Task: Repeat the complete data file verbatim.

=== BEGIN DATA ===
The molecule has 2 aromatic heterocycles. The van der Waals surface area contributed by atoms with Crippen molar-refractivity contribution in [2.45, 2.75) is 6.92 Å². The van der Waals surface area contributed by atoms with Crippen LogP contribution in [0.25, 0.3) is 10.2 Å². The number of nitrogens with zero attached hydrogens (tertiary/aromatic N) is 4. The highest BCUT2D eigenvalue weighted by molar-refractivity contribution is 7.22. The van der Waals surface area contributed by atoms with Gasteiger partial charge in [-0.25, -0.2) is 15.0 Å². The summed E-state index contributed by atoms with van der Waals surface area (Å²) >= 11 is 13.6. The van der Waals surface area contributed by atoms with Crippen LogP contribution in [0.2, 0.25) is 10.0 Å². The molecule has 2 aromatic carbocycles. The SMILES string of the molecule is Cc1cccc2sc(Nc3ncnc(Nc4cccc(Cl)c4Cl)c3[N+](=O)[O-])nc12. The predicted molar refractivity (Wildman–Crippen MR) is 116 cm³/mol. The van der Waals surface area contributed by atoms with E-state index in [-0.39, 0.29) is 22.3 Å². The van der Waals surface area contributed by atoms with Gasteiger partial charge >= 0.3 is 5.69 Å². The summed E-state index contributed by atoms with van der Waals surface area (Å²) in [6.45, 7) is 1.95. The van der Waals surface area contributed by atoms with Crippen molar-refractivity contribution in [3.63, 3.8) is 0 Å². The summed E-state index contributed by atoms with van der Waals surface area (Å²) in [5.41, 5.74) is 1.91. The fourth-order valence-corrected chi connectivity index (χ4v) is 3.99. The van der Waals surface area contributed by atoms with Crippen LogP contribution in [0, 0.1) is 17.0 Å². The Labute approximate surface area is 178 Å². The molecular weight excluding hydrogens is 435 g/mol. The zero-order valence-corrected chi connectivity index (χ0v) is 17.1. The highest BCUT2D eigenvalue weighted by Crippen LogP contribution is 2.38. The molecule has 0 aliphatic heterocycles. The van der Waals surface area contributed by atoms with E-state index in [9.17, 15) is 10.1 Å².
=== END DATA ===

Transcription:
The molecule has 2 aromatic heterocycles. The van der Waals surface area contributed by atoms with Crippen molar-refractivity contribution in [2.45, 2.75) is 6.92 Å². The van der Waals surface area contributed by atoms with Crippen LogP contribution in [0.25, 0.3) is 10.2 Å². The number of nitrogens with zero attached hydrogens (tertiary/aromatic N) is 4. The highest BCUT2D eigenvalue weighted by molar-refractivity contribution is 7.22. The van der Waals surface area contributed by atoms with Gasteiger partial charge in [-0.25, -0.2) is 15.0 Å². The summed E-state index contributed by atoms with van der Waals surface area (Å²) >= 11 is 13.6. The van der Waals surface area contributed by atoms with Crippen LogP contribution in [0.2, 0.25) is 10.0 Å². The molecule has 2 aromatic carbocycles. The SMILES string of the molecule is Cc1cccc2sc(Nc3ncnc(Nc4cccc(Cl)c4Cl)c3[N+](=O)[O-])nc12. The predicted molar refractivity (Wildman–Crippen MR) is 116 cm³/mol. The van der Waals surface area contributed by atoms with E-state index in [-0.39, 0.29) is 22.3 Å². The van der Waals surface area contributed by atoms with Gasteiger partial charge >= 0.3 is 5.69 Å². The summed E-state index contributed by atoms with van der Waals surface area (Å²) in [6.45, 7) is 1.95. The van der Waals surface area contributed by atoms with Crippen molar-refractivity contribution in [3.63, 3.8) is 0 Å². The summed E-state index contributed by atoms with van der Waals surface area (Å²) in [5.41, 5.74) is 1.91. The fourth-order valence-corrected chi connectivity index (χ4v) is 3.99. The van der Waals surface area contributed by atoms with Crippen LogP contribution in [0, 0.1) is 17.0 Å². The Labute approximate surface area is 178 Å². The molecular weight excluding hydrogens is 435 g/mol. The zero-order valence-corrected chi connectivity index (χ0v) is 17.1. The highest BCUT2D eigenvalue weighted by Crippen LogP contribution is 2.38. The molecule has 0 aliphatic heterocycles. The van der Waals surface area contributed by atoms with E-state index in [9.17, 15) is 10.1 Å².